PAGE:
Medicare Costs Per Year

The cost of Medicare is not one-size-fits-all. The annual costs of this government program can vary greatly due to a number of different factors. We’ll do our best to try to narrow it down as much as possible to give you an idea of what you might expect to pay for Medicare.

For starters, Medicare is made up of four different parts (Part A, Part B, Part C and Part D). We’ll break down the expenses associated with each part.

Doctor with clipboard

Part A costs

Medicare Part A — also known as hospital insurance — does not carry a premium if you’ve paid Medicare taxes for at least 10 years. If you haven’t paid enough taxes and want Part A coverage, you can buy it for a monthly premium.

For 2019, the standard monthly Part A premium is $240 if you paid Medicare taxes for between 7.5 and 10 years, and $437 per month if you paid Medicare taxes for fewer than 7.5 years.

Part A also has an $1,364 deductible for every benefit period in 2019. If you’re in the hospital for an extended period of time (more than 60 days in a benefit period), you may also be responsible for paying coinsurance.

Part B costs

Medicare Part B carries a monthly premium. The monthly premium for Part B is based on your income reported on your tax return from two years prior. 2019 premiums are based on reported incomes in 2017.

The higher your income, the higher your Part B as this table demonstrates:

2017 income (for individual tax return filings)

2017 income (for jointly filed tax returns)

2017 income (for married and separate tax returns)

Monthly Cost for Medicare Part B in 2019

$85,000 or less

$170,000 or less

$85,000 or less

$135.50

$85,001 to $107,000

$170,001 to $214,000

N/A

$189.60

$107,001 to $160,000

$214,001 to $320,000

N/A

$270.90

$160,001 to $499,999

$320,001 to $749,999

$85,001 to $414,999

$433.40

More than $500,000

More than $750,000

More than $415,000

$460.50


Other Part B costs include:

  • Deductible – The annual deductible for Part B is $185 per year in 2019.
  • Coinsurance – Once you’ve met your deductible, you can typically expect to pay 20 percent of the approved amount for most services.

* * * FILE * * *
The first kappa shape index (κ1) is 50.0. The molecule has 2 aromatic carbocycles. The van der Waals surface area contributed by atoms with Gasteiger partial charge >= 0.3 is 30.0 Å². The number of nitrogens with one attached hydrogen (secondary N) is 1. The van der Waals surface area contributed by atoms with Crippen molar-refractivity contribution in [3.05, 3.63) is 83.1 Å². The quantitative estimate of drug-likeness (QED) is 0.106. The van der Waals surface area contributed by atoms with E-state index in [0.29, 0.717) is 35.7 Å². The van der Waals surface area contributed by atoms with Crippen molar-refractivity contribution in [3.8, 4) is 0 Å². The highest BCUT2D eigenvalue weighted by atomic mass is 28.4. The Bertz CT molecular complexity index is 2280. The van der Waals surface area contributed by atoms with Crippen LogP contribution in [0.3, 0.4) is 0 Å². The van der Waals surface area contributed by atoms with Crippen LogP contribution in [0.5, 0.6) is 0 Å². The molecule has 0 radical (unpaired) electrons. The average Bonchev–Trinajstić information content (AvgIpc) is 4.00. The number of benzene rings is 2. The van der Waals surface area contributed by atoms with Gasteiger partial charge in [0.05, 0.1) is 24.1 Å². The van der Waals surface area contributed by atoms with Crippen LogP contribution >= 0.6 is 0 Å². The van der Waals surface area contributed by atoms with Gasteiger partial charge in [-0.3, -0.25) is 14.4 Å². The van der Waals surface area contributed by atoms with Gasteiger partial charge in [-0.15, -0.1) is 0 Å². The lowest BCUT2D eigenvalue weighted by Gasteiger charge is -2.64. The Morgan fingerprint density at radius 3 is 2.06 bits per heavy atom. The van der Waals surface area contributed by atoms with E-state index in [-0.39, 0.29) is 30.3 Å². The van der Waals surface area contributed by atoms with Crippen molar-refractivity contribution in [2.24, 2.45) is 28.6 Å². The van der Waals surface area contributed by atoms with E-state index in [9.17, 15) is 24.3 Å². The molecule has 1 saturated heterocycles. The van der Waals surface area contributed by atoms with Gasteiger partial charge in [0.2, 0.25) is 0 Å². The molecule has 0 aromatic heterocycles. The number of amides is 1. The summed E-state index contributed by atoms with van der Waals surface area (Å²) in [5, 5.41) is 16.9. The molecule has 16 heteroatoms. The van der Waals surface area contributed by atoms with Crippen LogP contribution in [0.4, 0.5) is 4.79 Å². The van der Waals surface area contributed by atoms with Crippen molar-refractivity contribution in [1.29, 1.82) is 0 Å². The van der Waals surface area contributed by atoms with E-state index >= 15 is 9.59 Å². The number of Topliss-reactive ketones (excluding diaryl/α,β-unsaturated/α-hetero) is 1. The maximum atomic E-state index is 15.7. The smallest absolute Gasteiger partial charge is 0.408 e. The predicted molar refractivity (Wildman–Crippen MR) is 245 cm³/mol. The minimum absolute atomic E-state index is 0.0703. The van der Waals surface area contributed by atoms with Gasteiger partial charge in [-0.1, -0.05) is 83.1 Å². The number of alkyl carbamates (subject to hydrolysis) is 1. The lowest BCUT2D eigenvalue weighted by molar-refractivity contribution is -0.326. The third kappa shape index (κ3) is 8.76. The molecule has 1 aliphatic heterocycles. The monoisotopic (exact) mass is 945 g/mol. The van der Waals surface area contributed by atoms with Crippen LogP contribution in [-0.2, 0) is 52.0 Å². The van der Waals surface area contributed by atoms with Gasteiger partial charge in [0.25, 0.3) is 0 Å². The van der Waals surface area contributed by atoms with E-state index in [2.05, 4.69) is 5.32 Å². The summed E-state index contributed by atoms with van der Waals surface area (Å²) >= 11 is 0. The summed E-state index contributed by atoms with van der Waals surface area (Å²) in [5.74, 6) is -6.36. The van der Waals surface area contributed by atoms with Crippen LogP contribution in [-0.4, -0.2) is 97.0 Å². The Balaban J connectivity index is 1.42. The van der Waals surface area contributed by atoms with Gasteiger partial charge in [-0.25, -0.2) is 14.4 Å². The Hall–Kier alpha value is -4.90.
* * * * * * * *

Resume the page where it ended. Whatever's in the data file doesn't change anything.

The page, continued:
• Late enrollment penalty – It’s important to sign up for Part B when you’re first eligible. If you don’t, you’ll pay 10% on top of your premium for each 12-month period you qualified for Part B but didn’t enroll.

Part C costs

The costs associated with Part C — known as Medicare Advantage — are harder to predict because they vary by plan. While every Medicare Advantage plan must provide the same benefits that Part A and Part B (Original Medicare) provide, other benefits can vary.

These additional benefits may include coverage for dental, hearing and vision care, as well as prescription drug coverage.

The average premium for a Medicare Advantage plan with prescription drug coverage will be $40 per month in 2019.*

The cost of these plans can vary based on the amount and type of coverage as well as: 

  • Location
  • Deductible amounts
  • Amounts of copayments or coinsurance
  • Network restrictions
  • Out-of-pocket limits

Part D costs

Medicare Part D provides coverage for prescription drugs. You can add a Prescription Drug Plan — sold by private insurance companies — to your Original Medicare coverage. Like Medicare Advantage plans, the costs associated with PDPs can vary greatly because of many of the same factors. Many Medicare Advantage plans include Part D coverage and are known as MA-PDs.

The Kaiser Family Foundation projects there will be 901 PDPs available in 2019, with an average beneficiary premium of $41.21.**

  • The maximum Part D deductible for 2019 is $415, after which you could be responsible for around 25 percent of the cost of any prescription drugs up to the $3,820 initial coverage limit.
  • After you meet the $3,820 initial coverage limit in 2019, you would fall into the "donut hole" coverage gap (unless you get Medicare Extra Help) until your out-of-pocket spending reaches $5,100.
  • Starting in 2019, you will pay only 25 percent of the cost of brand-name drugs and 37 percent of the cost of generic drugs once you reach the initial coverage limit.
  • Starting in 2020, you will pay only 25 percent of the cost of brand name and generic drugs during the donut hole coverage gap.

Finding the best deal

The official U.S. Government website for Medicare has a free tool you may use to calculate your estimated cost of monthly premiums for Medicare. This can give you an even more accurate measure of what you may be expected to pay.

To find out more about Medicare Advantage plans, connect with a licensed insurance agent today by calling TTY Users: 71124.

Copyright © 2018 TZ Insurance Solutions LLC. All rights reserved.

*Kaiser Family Foundation, “Medicare Advantage 2019 Spotlight: First Look.” Published Oct. 16, 2018. https://www.kff.org/report-section/medicare-advantage-2019-spotlight-first-look-data-note/

**Kaiser Family Foundation, “Medicare Part D: A First Look at Prescription Drug Plans in 2019.” Published October 16, 2018. https://www.kff.org/medicare/issue-brief/medicare-part-d-a-first-look-at-prescription-drug-plans-in-2019/

MedicareAdvantage.com is a website owned and operated by TZ Insurance Solutions LLC. TZ Insurance Solutions LLC and TruBridge, Inc. represent Medicare Advantage Organizations and Prescription Drug Plans having Medicare contracts; enrollment in any plan depends upon contract renewal.

Plan availability varies by region and state. For a complete list of available plans, please contact 1-800-MEDICARE (TTY users should call 1-877-486-2048), 24 hours a day/7 days a week or consult www.medicare.gov.

Medicare has neither reviewed nor endorsed this information.